Gunmen kidnap six civilians in western Afghanistan
Unidentified armed men have abducted six civilians on a highway linking Afghanistan’s western province of Farah to the neighboring Herat Province.
Dadullah Qaneh, a member of the Farah provincial council, said the incident took place on Saturday morning, adding that the assailants had briefly blocked the highway before abducting the people.
A search operation has started to rescue the abductees. There was no immediate claim of responsibility for the kidnapping, but abductions for ransom regularly happen in Afghanistan by bandits, local militias and the Taliban militants.
On February 23, masked gunmen kidnapped 31 Shia Muslims from the Hazara ethnic community as they were traveling aboard two buses on the road between the capital Kabul and the western city of Herat.
Mohammad Mohaqiq, who is a deputy to Afghanistan’s Chief Executive Abdullah Abdullah, said in early April that Mullah Abdullah Kaka and his deputy, Mullah Mansur Dadullah, two former Taliban leaders who have declared allegiance to the Takfiri ISIL terrorists, were behind the abductions.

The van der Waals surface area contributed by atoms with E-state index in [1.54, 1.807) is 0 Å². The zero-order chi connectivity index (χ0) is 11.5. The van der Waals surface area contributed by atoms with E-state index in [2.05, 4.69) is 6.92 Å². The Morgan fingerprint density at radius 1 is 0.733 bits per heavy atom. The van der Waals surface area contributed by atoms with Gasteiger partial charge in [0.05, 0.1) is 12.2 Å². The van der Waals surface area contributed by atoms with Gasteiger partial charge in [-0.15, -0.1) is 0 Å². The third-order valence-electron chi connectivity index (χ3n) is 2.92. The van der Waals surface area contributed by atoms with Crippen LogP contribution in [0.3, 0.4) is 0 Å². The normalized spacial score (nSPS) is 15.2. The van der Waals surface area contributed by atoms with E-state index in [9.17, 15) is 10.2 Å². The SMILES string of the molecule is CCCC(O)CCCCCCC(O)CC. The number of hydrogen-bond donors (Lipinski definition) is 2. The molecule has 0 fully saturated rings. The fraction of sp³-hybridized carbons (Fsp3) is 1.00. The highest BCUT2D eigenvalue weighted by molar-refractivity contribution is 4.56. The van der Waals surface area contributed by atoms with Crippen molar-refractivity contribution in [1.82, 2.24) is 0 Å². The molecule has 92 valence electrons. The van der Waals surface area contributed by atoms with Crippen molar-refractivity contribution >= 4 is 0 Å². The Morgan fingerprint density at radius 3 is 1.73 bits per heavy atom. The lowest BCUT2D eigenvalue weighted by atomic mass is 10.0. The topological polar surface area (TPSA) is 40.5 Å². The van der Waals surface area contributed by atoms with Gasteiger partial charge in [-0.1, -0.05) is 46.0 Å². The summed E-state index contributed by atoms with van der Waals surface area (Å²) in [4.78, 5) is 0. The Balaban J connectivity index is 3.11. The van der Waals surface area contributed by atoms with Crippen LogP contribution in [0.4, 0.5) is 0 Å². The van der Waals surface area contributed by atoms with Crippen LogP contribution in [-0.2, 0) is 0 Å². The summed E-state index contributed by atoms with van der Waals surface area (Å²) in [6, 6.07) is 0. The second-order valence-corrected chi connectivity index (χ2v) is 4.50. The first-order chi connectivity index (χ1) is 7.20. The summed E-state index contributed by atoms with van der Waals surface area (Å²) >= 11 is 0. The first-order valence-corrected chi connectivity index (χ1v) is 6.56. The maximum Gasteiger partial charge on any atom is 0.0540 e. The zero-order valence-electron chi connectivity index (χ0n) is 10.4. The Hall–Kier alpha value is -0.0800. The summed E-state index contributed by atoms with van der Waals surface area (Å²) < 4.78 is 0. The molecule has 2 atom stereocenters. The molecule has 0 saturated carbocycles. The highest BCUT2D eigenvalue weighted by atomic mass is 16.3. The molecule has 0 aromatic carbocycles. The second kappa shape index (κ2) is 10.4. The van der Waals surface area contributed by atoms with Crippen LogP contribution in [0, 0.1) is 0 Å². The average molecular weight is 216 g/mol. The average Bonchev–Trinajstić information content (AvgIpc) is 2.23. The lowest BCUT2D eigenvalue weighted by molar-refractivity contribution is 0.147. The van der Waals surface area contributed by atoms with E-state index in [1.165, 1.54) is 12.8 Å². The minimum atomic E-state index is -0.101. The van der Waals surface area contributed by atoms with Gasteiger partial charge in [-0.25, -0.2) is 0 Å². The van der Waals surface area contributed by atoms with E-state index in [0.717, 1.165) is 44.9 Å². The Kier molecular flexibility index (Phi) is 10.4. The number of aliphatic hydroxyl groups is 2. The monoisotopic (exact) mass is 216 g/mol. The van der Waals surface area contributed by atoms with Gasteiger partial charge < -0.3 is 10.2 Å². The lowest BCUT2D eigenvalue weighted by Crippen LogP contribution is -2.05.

Mohaqiq further noted that the kidnapped men from the Hazara ethnic group have now been divided into three or four groups, and are being held in different areas of the rugged Zabul province.
The Hazara community, which accounts for as much as 25 percent of Afghanistan’s population, is often targeted by militants in the country and neighboring Pakistan.
Afghanistan faces a security challenge years after the United States and its allies invaded the country in 2001 as part of Washington’s so-called war on terror.
The offensive removed Taliban from power, but many areas in the country are still beset with insecurity.